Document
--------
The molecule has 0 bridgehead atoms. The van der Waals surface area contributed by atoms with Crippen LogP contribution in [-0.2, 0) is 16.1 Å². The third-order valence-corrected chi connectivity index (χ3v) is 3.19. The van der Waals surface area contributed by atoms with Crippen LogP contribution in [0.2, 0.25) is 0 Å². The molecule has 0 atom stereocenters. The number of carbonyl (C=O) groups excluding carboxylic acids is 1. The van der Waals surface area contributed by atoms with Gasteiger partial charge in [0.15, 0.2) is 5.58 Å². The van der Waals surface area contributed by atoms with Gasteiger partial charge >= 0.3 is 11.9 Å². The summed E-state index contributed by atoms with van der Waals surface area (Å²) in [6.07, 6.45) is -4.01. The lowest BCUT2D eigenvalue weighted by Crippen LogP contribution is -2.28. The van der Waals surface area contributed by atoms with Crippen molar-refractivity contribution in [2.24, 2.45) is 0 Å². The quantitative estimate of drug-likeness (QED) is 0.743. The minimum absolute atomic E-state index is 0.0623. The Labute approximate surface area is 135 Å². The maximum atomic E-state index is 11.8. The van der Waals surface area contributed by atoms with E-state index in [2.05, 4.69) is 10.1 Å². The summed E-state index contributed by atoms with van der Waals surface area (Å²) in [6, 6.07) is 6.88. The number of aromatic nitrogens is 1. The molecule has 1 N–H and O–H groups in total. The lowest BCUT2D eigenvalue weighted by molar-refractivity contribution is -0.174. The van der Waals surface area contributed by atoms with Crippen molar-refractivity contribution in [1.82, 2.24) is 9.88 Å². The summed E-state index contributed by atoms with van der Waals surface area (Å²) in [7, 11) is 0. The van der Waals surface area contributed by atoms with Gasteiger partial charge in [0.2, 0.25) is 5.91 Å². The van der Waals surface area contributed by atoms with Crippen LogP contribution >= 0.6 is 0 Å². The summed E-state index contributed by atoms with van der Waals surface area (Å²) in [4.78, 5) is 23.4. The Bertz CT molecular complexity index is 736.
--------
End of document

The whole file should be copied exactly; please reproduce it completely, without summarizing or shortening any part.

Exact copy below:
The molecule has 0 bridgehead atoms. The van der Waals surface area contributed by atoms with Crippen LogP contribution in [-0.2, 0) is 16.1 Å². The third-order valence-corrected chi connectivity index (χ3v) is 3.19. The van der Waals surface area contributed by atoms with Crippen LogP contribution in [0.2, 0.25) is 0 Å². The molecule has 0 atom stereocenters. The number of carbonyl (C=O) groups excluding carboxylic acids is 1. The van der Waals surface area contributed by atoms with Gasteiger partial charge in [0.15, 0.2) is 5.58 Å². The van der Waals surface area contributed by atoms with Gasteiger partial charge >= 0.3 is 11.9 Å². The summed E-state index contributed by atoms with van der Waals surface area (Å²) in [6.07, 6.45) is -4.01. The lowest BCUT2D eigenvalue weighted by Crippen LogP contribution is -2.28. The van der Waals surface area contributed by atoms with Crippen molar-refractivity contribution in [2.24, 2.45) is 0 Å². The quantitative estimate of drug-likeness (QED) is 0.743. The minimum absolute atomic E-state index is 0.0623. The Labute approximate surface area is 135 Å². The maximum atomic E-state index is 11.8. The van der Waals surface area contributed by atoms with E-state index in [2.05, 4.69) is 10.1 Å². The summed E-state index contributed by atoms with van der Waals surface area (Å²) in [6, 6.07) is 6.88. The number of aromatic nitrogens is 1. The molecule has 1 N–H and O–H groups in total. The lowest BCUT2D eigenvalue weighted by molar-refractivity contribution is -0.174. The van der Waals surface area contributed by atoms with Crippen molar-refractivity contribution in [1.82, 2.24) is 9.88 Å². The summed E-state index contributed by atoms with van der Waals surface area (Å²) in [7, 11) is 0. The van der Waals surface area contributed by atoms with Gasteiger partial charge in [0.2, 0.25) is 5.91 Å². The van der Waals surface area contributed by atoms with Crippen LogP contribution >= 0.6 is 0 Å². The summed E-state index contributed by atoms with van der Waals surface area (Å²) in [4.78, 5) is 23.4. The Bertz CT molecular complexity index is 736.